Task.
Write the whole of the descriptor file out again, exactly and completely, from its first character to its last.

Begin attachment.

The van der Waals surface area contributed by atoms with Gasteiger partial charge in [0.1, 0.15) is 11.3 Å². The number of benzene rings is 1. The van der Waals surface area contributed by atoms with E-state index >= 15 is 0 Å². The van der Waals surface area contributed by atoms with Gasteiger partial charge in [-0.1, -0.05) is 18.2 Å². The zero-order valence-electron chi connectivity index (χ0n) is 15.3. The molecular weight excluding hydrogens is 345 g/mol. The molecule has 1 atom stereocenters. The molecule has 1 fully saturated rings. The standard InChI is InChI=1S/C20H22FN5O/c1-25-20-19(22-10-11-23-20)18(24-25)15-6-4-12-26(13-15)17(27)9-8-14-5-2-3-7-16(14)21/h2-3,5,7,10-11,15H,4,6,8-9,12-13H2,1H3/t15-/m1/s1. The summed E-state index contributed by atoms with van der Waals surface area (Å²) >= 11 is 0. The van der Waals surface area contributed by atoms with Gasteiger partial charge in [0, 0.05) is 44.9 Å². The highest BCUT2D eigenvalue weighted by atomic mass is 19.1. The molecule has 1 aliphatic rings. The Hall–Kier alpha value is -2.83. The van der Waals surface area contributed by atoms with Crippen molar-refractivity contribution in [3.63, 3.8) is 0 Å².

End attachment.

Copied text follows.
The van der Waals surface area contributed by atoms with Gasteiger partial charge in [0.1, 0.15) is 11.3 Å². The number of benzene rings is 1. The van der Waals surface area contributed by atoms with E-state index >= 15 is 0 Å². The van der Waals surface area contributed by atoms with Gasteiger partial charge in [-0.1, -0.05) is 18.2 Å². The zero-order valence-electron chi connectivity index (χ0n) is 15.3. The molecular weight excluding hydrogens is 345 g/mol. The molecule has 1 atom stereocenters. The molecule has 1 fully saturated rings. The standard InChI is InChI=1S/C20H22FN5O/c1-25-20-19(22-10-11-23-20)18(24-25)15-6-4-12-26(13-15)17(27)9-8-14-5-2-3-7-16(14)21/h2-3,5,7,10-11,15H,4,6,8-9,12-13H2,1H3/t15-/m1/s1. The summed E-state index contributed by atoms with van der Waals surface area (Å²) >= 11 is 0. The van der Waals surface area contributed by atoms with Gasteiger partial charge in [0, 0.05) is 44.9 Å². The highest BCUT2D eigenvalue weighted by atomic mass is 19.1. The molecule has 1 aliphatic rings. The Hall–Kier alpha value is -2.83. The van der Waals surface area contributed by atoms with Crippen molar-refractivity contribution in [3.63, 3.8) is 0 Å².